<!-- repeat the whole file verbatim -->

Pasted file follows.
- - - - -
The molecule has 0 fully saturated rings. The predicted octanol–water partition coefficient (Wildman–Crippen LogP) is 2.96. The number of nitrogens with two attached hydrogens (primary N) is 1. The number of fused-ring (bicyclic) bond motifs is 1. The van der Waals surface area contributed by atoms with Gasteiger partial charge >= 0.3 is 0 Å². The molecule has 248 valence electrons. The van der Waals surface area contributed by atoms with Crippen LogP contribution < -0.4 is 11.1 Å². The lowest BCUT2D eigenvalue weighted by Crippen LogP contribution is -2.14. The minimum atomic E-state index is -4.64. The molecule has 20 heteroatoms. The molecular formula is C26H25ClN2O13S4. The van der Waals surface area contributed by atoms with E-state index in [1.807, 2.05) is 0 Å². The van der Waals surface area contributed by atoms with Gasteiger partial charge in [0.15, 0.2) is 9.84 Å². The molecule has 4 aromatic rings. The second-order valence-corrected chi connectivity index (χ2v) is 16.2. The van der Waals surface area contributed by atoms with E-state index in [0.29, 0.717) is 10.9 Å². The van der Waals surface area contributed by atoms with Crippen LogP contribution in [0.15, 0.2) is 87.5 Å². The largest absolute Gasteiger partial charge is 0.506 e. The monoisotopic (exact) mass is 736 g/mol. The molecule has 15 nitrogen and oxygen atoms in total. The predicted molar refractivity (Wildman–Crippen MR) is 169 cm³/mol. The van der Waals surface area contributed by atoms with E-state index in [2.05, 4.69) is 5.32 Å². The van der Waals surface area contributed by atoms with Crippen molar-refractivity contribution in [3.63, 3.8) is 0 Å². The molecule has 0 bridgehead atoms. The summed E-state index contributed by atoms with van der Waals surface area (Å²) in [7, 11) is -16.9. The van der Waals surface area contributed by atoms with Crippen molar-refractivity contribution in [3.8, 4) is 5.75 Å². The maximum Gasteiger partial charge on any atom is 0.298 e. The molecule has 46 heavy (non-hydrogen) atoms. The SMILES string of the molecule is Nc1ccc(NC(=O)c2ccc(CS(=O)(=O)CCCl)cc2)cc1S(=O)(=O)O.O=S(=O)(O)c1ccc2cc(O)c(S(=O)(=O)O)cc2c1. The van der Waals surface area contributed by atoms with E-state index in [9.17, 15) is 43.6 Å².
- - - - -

The molecule has 0 fully saturated rings. The predicted octanol–water partition coefficient (Wildman–Crippen LogP) is 2.96. The number of nitrogens with two attached hydrogens (primary N) is 1. The number of fused-ring (bicyclic) bond motifs is 1. The van der Waals surface area contributed by atoms with Gasteiger partial charge >= 0.3 is 0 Å². The molecule has 248 valence electrons. The van der Waals surface area contributed by atoms with Crippen LogP contribution < -0.4 is 11.1 Å². The lowest BCUT2D eigenvalue weighted by Crippen LogP contribution is -2.14. The minimum atomic E-state index is -4.64. The molecule has 20 heteroatoms. The molecular formula is C26H25ClN2O13S4. The van der Waals surface area contributed by atoms with E-state index in [1.807, 2.05) is 0 Å². The van der Waals surface area contributed by atoms with Gasteiger partial charge in [0.15, 0.2) is 9.84 Å². The molecule has 4 aromatic rings. The second-order valence-corrected chi connectivity index (χ2v) is 16.2. The van der Waals surface area contributed by atoms with E-state index in [0.29, 0.717) is 10.9 Å². The van der Waals surface area contributed by atoms with Crippen LogP contribution in [0.15, 0.2) is 87.5 Å². The largest absolute Gasteiger partial charge is 0.506 e. The monoisotopic (exact) mass is 736 g/mol. The molecule has 15 nitrogen and oxygen atoms in total. The predicted molar refractivity (Wildman–Crippen MR) is 169 cm³/mol. The van der Waals surface area contributed by atoms with E-state index in [2.05, 4.69) is 5.32 Å². The van der Waals surface area contributed by atoms with Crippen molar-refractivity contribution in [3.63, 3.8) is 0 Å². The molecule has 0 bridgehead atoms. The summed E-state index contributed by atoms with van der Waals surface area (Å²) in [7, 11) is -16.9. The van der Waals surface area contributed by atoms with Crippen molar-refractivity contribution in [3.8, 4) is 5.75 Å². The maximum Gasteiger partial charge on any atom is 0.298 e. The molecule has 46 heavy (non-hydrogen) atoms. The SMILES string of the molecule is Nc1ccc(NC(=O)c2ccc(CS(=O)(=O)CCCl)cc2)cc1S(=O)(=O)O.O=S(=O)(O)c1ccc2cc(O)c(S(=O)(=O)O)cc2c1. The van der Waals surface area contributed by atoms with E-state index in [9.17, 15) is 43.6 Å².